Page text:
Brazil has enacted sectoral plans to reduce emissions in other sectors of the economy, including the Mitigation and Adaptation to Climate Change for a Low-Carbon Emission Agriculture (ABC Plan), the Steel Industry Plan, the Low Carbon Emission Economy in the Manufacturing Industry Plan, The Sectoral Transport and Urban Mobility Plan and the Low-Carbon Emission Mining Plan. Most of those policies, however, are still not part of national development planning or are outdated and are not explicitly included in our current policy projections emissions pathway.

To peak and then rapidly decrease emissions, as required to limit warming to 1.5°C, Brazil will need to reverse its current trend of weakening climate policy, by sustaining and strengthening policy implementation in the forestry sector and accelerating mitigation action in other sectors— including a reversal of present plans to expand fossil fuel energy sources.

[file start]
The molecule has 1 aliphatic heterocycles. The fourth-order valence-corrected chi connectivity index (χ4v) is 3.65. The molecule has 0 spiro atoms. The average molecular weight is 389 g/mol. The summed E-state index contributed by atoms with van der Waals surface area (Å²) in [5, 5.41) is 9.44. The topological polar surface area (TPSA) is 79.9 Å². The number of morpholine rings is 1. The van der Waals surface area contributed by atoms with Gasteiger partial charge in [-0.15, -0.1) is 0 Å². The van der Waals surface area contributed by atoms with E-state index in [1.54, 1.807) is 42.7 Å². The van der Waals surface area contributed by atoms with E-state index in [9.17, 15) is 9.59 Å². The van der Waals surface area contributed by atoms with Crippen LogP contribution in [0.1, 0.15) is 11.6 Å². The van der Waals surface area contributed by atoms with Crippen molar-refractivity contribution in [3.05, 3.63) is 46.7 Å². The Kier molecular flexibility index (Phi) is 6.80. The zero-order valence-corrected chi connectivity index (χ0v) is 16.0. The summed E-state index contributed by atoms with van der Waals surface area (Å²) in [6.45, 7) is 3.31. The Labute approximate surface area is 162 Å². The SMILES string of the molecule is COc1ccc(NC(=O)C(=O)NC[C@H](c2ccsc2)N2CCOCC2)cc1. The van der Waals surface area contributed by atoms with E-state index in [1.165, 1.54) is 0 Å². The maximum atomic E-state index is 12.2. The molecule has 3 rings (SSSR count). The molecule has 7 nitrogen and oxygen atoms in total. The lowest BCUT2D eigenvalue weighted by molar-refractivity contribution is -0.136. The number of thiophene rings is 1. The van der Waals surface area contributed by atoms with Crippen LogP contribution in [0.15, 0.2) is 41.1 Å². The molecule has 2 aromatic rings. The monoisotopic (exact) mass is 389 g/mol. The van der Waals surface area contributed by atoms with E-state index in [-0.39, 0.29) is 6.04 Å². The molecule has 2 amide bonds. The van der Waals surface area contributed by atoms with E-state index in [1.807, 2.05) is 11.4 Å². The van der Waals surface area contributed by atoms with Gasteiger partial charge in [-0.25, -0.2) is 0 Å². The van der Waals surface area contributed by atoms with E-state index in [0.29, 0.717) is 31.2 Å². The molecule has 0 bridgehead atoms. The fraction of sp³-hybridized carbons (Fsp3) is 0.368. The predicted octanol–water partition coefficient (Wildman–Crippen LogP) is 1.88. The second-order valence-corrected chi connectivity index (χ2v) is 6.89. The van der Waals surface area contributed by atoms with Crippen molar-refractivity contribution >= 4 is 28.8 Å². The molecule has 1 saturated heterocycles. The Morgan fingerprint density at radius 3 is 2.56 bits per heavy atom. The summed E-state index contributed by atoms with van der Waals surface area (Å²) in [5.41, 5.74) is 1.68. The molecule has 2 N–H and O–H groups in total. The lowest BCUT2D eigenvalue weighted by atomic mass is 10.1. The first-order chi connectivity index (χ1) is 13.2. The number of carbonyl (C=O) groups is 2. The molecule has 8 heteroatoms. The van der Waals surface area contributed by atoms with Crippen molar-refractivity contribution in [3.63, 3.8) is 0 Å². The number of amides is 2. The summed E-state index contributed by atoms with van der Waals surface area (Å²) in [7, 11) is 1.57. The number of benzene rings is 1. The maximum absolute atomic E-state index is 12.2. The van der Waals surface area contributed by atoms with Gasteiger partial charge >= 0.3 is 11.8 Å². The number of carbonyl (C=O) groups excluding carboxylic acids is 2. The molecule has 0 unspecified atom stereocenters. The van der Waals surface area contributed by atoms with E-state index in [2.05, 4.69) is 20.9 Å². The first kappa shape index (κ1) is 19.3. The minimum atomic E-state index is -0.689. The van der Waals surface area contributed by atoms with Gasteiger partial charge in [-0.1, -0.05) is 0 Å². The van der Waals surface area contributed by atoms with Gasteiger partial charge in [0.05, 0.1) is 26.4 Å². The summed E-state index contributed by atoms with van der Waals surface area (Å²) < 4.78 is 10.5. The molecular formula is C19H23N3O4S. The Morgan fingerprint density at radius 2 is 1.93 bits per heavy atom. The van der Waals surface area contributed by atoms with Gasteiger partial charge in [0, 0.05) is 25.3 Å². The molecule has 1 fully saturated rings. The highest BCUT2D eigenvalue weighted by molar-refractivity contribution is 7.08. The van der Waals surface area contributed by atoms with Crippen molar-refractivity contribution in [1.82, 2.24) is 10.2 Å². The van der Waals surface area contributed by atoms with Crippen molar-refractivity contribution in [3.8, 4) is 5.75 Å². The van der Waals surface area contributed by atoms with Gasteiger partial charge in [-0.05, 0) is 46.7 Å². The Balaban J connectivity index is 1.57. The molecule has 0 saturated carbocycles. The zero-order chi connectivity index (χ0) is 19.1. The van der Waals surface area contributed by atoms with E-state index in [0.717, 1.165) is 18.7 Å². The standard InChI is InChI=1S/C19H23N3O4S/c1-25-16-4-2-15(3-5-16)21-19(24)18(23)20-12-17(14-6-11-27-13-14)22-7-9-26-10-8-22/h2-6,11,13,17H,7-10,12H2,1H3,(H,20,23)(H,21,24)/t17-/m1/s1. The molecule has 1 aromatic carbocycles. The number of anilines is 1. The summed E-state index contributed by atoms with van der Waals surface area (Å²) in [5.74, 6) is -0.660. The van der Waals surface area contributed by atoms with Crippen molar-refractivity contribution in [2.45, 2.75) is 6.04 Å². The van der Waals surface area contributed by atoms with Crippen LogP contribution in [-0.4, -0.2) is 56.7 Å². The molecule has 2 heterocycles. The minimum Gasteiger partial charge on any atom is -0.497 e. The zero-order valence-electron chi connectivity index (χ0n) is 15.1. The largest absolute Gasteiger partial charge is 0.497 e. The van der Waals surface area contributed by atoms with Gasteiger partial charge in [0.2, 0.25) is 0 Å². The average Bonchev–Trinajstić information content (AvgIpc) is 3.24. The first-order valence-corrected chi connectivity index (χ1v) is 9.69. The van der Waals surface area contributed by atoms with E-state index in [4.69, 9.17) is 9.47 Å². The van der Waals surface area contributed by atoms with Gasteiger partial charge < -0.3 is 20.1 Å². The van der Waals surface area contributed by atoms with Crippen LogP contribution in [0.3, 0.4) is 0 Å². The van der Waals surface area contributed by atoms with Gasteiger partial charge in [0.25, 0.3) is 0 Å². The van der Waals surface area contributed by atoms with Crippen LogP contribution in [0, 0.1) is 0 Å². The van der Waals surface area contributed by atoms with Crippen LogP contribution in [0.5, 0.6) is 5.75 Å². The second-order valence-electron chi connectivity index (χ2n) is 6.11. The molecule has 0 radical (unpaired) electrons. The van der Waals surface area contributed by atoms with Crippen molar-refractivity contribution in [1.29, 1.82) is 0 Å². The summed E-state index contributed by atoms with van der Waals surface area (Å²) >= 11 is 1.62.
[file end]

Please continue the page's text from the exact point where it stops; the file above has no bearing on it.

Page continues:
The most alarming driver of the recent growth in Brazil’s emissions is deforestation, driven by a continued roll-back of forest protection policies that are enabling ever higher illegal deforestation rates (INPE-EM, 2020; SEEG, 2020). Brazil had a 2020 commitment to reduce deforestation in the Amazon by 80% from 1996-2005 levels. Not only was this not achieved, but emissions have risen (Silva Junior et al. 2021). The target was to limit deforestation to 3,925 km2 in 2020, but official data from PRODERS/INPE measured deforestation of 10,851 km2 (SEEG, 2021). The last NDC update included a target of reducing illegal deforestation to zero in the Amazon by 2028. In order to achieve the new goal, Brazil needs to implement stronger measures.

Both legal and illegal deforestation has increased in the Amazon. Legal deforestation is driven by land-use change permits for road projects, large infrastructure, cattle ranching and mining. Illegal deforestation is caused by the hunting of endangered native species and uncontrolled fishing, illegal traditional mining and logging and enabled by worsening monitoring and enforcement systems in remote areas of the Amazon.